Anse Lazio is often listed among the most beautiful beaches in the world, and is one of the sites you shouldn’t miss in the Seychelles. Ringed with palm trees and tacamahac trees, with a fine carpet of white sand, crystal-clear water of a dazzling blue – the attraction is immediate. At either end of the beach, bedecked with granite rocks, there are excellent opportunities for snorkeling.
Anse Lazio is at the northern tip of the main road that goes round the island, about 4 miles (6km) from the center of Côte d’Or. It comes to an end near the edge of the beach. It is quite easy to find a parking space, but make sure you don’t leave anything in the car, as theft is not uncommon.
There are always one or two taxis near the beach until sunset. By bus, get off at Anse Boudin (the end of the line) and walk about twenty minutes to reach the beach. Please note that the route is hilly and, in the heat, the way up can be demanding.
There are two areas to explore at Anse Lazio. They are at either end of the beach, around 500 yards apart. Enter the water directly from the beach (where the first rocks are). If you want to explore both sides, it is better to get out of the water and walk to the other end. Since the shark attacks in 2011, a zone for swimmers, protected by a net, has been set up, but it doesn’t cover the interesting areas.
South zone (to the left as you are facing the ocean): This is the deepest area, with the most rocks, and is also the least rich in underwater life. From the very first yards as you leave the beach, you will come across large blocks of granite that seem to have been “planted” in the white sand. All around, the water is generally very clear and can be deep (↕7-13ft/2-4m). Small shoals of pompanos and sergeant majors move between the rocks, which are lightly colonized by a few sea urchins.
North zone (to the right as you are facing the ocean): Near the shore, this area is less deep (↕7-10ft/2-3m) and has more coral. You move along a rocky barrier that has been colonized by small coral. You may come across, in turn, bluefin trevally, needlefish, surgeonfish or checkerboard wrasse. Large groups of blue damselfish rest near the rocks, where small moray eels sometimes find a home.
It was once usual to observe sharks, but they are now rare in Anse Lazio, due to the relentless hunting undertaken since the fatal attacks in 2011. Towards dusk, in the sandy areas, you can observe small groups of stingrays (↕6-10ft/2-3m). They are discreet and easily camouflaged, but you can try to spot their eyes standing out against the sand. This fish inflicts a particularly painful sting, so here, even more than elsewhere, you should avoid putting your feet on the seabed outside the swimming areas.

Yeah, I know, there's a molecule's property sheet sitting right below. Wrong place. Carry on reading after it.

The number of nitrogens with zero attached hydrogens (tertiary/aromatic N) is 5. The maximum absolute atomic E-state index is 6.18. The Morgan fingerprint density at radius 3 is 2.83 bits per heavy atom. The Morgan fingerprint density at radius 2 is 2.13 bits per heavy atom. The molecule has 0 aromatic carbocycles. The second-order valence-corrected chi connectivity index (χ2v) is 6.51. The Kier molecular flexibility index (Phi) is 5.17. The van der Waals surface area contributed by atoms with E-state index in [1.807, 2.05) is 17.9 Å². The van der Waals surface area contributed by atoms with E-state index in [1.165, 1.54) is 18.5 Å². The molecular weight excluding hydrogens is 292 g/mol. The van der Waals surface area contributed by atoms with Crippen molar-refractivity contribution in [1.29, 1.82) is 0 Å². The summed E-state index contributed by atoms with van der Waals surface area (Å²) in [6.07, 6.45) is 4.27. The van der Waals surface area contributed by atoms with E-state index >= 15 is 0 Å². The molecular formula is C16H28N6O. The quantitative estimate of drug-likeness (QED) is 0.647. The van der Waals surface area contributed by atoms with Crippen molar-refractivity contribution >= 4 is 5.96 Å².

This spot is regularly exposed to jellyfish, and their presence will often lead to your exploration being cut short.
There are two mid-category restaurants on the beach, at either end. You can also rent a bungalow, but prices are very high. All the surrounding area is nature. In other words, if you are on a budget, you should bring your own drinks and a picnic.
These snorkeling spots are accessible to beginners and kids. You will enter the water gradually from a beach, or in a less than 3ft. deep area. The sea is generally calm, shallow, with almost no waves or currents. These spots are usually located in marked and/or monitored swimming areas. It is not necessary to swim long distances to discover the sea life.
This level only apply when the spot experiences optimal sea and/or weather conditions. It is not applicable if the sea and/or weather conditions deteriorate, in particular in the presence of rough sea, rain, strong wind, unusual current, large tides, waves and/or swell. You can find more details about the definition of our snorkeling levels on our snorkeling safety page.
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Snorkeling spots are part of a wild environment and their aspect can be significantly altered by weather, seasons, sea conditions, human impact and climate events (storms, hurricanes, seawater-warming episodes…). The consequences can be an alteration of the seabed (coral bleaching, coral destruction, and invasive seagrass), a poor underwater visibility, or a decrease of the sea life present in the area. Snorkeling Report makes every effort to ensure that all the information displayed on this website is accurate and up-to-date, but no guarantee is given that the underwater visibility and seabed aspect will be exactly as described on this page the day you will snorkel the spot. If you recently snorkeled this area and noticed some changes compared to the information contained on this page, please contact us.
The data contained in this website is for general information purposes only, and is not legal advice. It is intended to provide snorkelers with the information that will enable them to engage in safe and enjoyable snorkeling, and it is not meant as a substitute for swim level, physical condition, experience, or local knowledge. Remember that all marine activities, including snorkeling, are potentially dangerous, and that you enter the water at your own risk. You must take an individual weather, sea conditions and hazards assessment before entering the water. If snorkeling conditions are degraded, postpone your snorkeling or select an alternate site. Know and obey local laws and regulations, including regulated areas, protected species, wildlife interaction and dive flag laws.